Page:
This is also where the commercial opportunity lies. It costs relatively little to produce even high-quality podcasts, compared to TV or conventional radio, yet they can ­attract very high advertising rates (thanks to the dedication of regular listeners and the trust they have in the host). The US is far ahead of the UK in this regard, and podcast advertising revenue there is expected to grow 25 per cent year on year, reaching half a billion dollars in 2020. Where this was once a hobby for internet enthusiasts, it is now big business, with venture capitalists investing in new networks and production companies. The US network Gimlet attracted $6m in funding in 2015. However, in the UK, the BBC crowds out smaller, independent operations (the trade-off is that it makes undeniably outstanding programmes).

There is even a movement to make listening a communal activity again. The same hipsters responsible for the resurgence of vinyl sales are organising “listening parties” at trendy venues with high-quality sound systems. Live shows have become an important source of revenue for podcasters. Eleanor McDowall, a producer at the Falling Tree radio production company, organises subtitled “screenings” for podcasts in languages other than English. I even have a friend who is part of a “podcast club”, run on the same lines as a monthly book group, with a group of people coming together to discuss one show on a regular schedule.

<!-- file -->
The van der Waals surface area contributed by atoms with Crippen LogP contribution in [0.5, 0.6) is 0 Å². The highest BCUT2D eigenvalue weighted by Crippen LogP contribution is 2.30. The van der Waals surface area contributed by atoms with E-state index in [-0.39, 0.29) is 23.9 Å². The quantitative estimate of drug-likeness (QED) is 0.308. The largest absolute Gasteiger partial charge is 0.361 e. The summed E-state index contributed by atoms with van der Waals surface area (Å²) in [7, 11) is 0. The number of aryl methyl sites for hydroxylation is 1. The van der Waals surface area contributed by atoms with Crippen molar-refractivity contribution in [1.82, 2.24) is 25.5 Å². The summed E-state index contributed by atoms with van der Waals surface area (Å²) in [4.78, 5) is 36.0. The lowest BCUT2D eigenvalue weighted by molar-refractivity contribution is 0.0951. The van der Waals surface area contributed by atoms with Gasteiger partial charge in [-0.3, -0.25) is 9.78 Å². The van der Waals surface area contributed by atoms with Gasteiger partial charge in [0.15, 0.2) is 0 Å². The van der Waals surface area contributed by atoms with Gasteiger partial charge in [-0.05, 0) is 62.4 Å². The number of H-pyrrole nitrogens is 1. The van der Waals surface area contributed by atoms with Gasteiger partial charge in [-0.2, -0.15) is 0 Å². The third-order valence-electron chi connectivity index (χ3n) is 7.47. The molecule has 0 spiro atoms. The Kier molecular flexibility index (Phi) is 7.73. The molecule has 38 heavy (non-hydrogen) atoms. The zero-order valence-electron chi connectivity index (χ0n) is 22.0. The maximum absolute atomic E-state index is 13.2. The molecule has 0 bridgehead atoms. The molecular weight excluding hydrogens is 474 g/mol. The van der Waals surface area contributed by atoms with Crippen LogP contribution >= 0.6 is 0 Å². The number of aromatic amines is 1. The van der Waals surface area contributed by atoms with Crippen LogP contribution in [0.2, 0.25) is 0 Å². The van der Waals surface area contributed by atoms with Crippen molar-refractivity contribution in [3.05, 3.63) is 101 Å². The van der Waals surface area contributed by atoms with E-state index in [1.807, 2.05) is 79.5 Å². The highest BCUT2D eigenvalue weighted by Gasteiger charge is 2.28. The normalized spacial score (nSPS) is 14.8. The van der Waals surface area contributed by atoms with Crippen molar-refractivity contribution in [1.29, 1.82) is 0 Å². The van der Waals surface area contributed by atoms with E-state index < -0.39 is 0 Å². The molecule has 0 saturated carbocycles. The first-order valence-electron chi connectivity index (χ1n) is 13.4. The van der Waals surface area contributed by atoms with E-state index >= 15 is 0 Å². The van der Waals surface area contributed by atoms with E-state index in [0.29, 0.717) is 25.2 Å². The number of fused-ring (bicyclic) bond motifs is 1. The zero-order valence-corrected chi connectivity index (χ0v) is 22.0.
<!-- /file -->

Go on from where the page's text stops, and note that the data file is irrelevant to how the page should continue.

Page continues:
The next big technological breakthrough for audio will be when cars can support internet-based shows as easily as conventional radio. We might never again gather around the wireless, but our family holidays could be much improved by a podcast.

Caroline Crampton is assistant editor of the New Statesman. She writes a weekly podcast column.

This article first appeared in the 16 February 2017 issue of the New Statesman, The New Times